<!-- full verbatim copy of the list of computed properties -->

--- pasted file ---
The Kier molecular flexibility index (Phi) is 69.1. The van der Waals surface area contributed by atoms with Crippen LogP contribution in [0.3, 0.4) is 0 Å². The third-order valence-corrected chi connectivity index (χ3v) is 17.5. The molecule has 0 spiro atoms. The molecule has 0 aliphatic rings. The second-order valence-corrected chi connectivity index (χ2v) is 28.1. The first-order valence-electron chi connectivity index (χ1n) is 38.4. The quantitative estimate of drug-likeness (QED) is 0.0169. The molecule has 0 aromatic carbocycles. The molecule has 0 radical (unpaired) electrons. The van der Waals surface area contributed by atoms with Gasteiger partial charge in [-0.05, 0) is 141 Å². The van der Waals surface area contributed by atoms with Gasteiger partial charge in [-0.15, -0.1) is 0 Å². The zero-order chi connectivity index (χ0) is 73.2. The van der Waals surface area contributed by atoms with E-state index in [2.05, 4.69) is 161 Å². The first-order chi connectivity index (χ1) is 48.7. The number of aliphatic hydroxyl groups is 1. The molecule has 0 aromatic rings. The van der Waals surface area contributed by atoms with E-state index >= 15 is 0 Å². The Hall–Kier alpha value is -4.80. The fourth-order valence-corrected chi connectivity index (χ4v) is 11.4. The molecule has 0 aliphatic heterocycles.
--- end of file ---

The Kier molecular flexibility index (Phi) is 69.1. The van der Waals surface area contributed by atoms with Crippen LogP contribution in [0.3, 0.4) is 0 Å². The third-order valence-corrected chi connectivity index (χ3v) is 17.5. The molecule has 0 spiro atoms. The molecule has 0 aliphatic rings. The second-order valence-corrected chi connectivity index (χ2v) is 28.1. The first-order valence-electron chi connectivity index (χ1n) is 38.4. The quantitative estimate of drug-likeness (QED) is 0.0169. The molecule has 0 aromatic carbocycles. The molecule has 0 radical (unpaired) electrons. The van der Waals surface area contributed by atoms with Gasteiger partial charge in [-0.05, 0) is 141 Å². The van der Waals surface area contributed by atoms with Gasteiger partial charge in [-0.15, -0.1) is 0 Å². The zero-order chi connectivity index (χ0) is 73.2. The van der Waals surface area contributed by atoms with E-state index in [2.05, 4.69) is 161 Å². The first-order chi connectivity index (χ1) is 48.7. The number of aliphatic hydroxyl groups is 1. The molecule has 0 aromatic rings. The van der Waals surface area contributed by atoms with E-state index >= 15 is 0 Å². The Hall–Kier alpha value is -4.80. The fourth-order valence-corrected chi connectivity index (χ4v) is 11.4. The molecule has 0 aliphatic heterocycles.